Q Fever! Medical Humor & Satire

June 14, 2000 | Volume 1, Issue 1

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Medical Student Identifies Cluster of Mysterious New Illness

Public health authorities puzzled

BUFFALO, NY—Public health authorities held a press conference earlier this afternoon to discuss the identification of a disease cluster in the small town of Skaneateles, approximately 80 miles east of Buffalo.

The illness, characterized by intense constipation, joint aches and pains, mood swings, and ankle swelling, was identified by Andy Fishback, a first year medical student at SUNY-Buffalo, who recently returned to the town for Thanksgiving.

"When I came home, my mom had a bunch of our relatives over," said Fishback, 21. "All of a sudden it's like.whoa! All my uncles and aunts and grandparents are basically coming up to me and saying their back hurts, and they haven't had a decent bowel movement in three years, and their ankles get swollen if they eat potato chips, and I'm thinking: nobody was mentioning any of this stuff before I went away to med school."

Fishback alertly notified public health authorities, who are in the process of conducting an investigation. While the outbreak was initially thought to be confined to Fishback's relatives, constipation and occasional ankle swelling have now been identified in over thirty town residents, the majority of them over the age of 60.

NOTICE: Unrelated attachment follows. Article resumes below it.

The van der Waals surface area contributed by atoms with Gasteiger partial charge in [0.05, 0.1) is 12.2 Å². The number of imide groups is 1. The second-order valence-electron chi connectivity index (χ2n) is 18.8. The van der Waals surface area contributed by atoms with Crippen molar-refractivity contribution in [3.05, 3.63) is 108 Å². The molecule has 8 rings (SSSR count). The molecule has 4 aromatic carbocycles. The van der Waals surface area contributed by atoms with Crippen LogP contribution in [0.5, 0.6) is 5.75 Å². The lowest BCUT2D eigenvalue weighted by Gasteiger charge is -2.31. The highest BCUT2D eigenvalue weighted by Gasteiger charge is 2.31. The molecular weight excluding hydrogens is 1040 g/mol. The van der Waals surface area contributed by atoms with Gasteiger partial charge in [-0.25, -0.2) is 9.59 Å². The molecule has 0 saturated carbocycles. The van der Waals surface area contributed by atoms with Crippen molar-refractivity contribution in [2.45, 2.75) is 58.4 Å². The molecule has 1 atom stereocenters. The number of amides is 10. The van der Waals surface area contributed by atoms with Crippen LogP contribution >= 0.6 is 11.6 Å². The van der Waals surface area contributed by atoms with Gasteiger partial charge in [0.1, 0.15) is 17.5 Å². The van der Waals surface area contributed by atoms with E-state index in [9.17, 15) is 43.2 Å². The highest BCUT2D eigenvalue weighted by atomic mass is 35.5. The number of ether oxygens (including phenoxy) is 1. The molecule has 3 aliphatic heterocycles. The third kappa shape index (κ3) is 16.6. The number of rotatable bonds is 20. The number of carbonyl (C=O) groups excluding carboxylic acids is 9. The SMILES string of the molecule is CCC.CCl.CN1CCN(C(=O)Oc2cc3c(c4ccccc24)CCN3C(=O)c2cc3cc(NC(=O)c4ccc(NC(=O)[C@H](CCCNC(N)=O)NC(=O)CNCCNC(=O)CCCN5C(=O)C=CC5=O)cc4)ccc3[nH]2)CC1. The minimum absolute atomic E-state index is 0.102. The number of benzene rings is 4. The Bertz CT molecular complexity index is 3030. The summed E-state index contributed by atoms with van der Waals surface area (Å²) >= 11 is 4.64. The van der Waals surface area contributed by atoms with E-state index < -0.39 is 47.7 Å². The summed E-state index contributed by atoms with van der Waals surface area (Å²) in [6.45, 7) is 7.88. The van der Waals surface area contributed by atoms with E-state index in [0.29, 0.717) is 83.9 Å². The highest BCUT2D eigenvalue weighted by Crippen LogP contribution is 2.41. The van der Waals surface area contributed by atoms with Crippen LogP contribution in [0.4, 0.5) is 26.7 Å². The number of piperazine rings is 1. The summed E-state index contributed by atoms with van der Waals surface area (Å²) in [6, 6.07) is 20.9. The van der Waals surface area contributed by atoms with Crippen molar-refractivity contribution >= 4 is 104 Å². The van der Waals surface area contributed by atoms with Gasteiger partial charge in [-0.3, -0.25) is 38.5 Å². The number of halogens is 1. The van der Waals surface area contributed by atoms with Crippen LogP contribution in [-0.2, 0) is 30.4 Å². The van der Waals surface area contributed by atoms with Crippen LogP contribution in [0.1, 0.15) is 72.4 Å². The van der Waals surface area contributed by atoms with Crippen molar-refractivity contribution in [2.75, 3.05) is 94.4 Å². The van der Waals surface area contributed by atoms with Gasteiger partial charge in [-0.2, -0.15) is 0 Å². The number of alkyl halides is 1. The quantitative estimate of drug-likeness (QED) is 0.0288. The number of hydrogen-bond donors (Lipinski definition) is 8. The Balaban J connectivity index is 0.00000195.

Fishback agrees that the mystery illness is not restricted to his relatives. "As a for instance, the other day I went to the Hasty-Mart", he said. "Mr. Olafson, who owns the place, comes up to me and starts asking me how med school's going. I say OK, and all of a sudden he starts telling me about this huge hemorrhoid he has. I don't remember him having any health complaints when I was in his store over the summer, and I was in there a lot."

Fishback, who has now done a total of eight weeks of course work in basic physiology, histology, and anatomy, is certain that he would not have been able to identify the disease cluster without his recent medical training. "It's like, two months ago, I was basically not a health professional at all. None of this stuff would have registered with me," he said.

The New York State Department of Health, which is continuing to investigate the illness, has praised Fishback for his acumen. "We didn't know who we were dealing with initially," said Department Commissioner Antonia C. Novello. "But I think when the investigators got up there and saw that he was wearing a SUNY-Buffalo Med Class of 2004 windbreaker, it became pretty obvious this guy knew what he was talking about."

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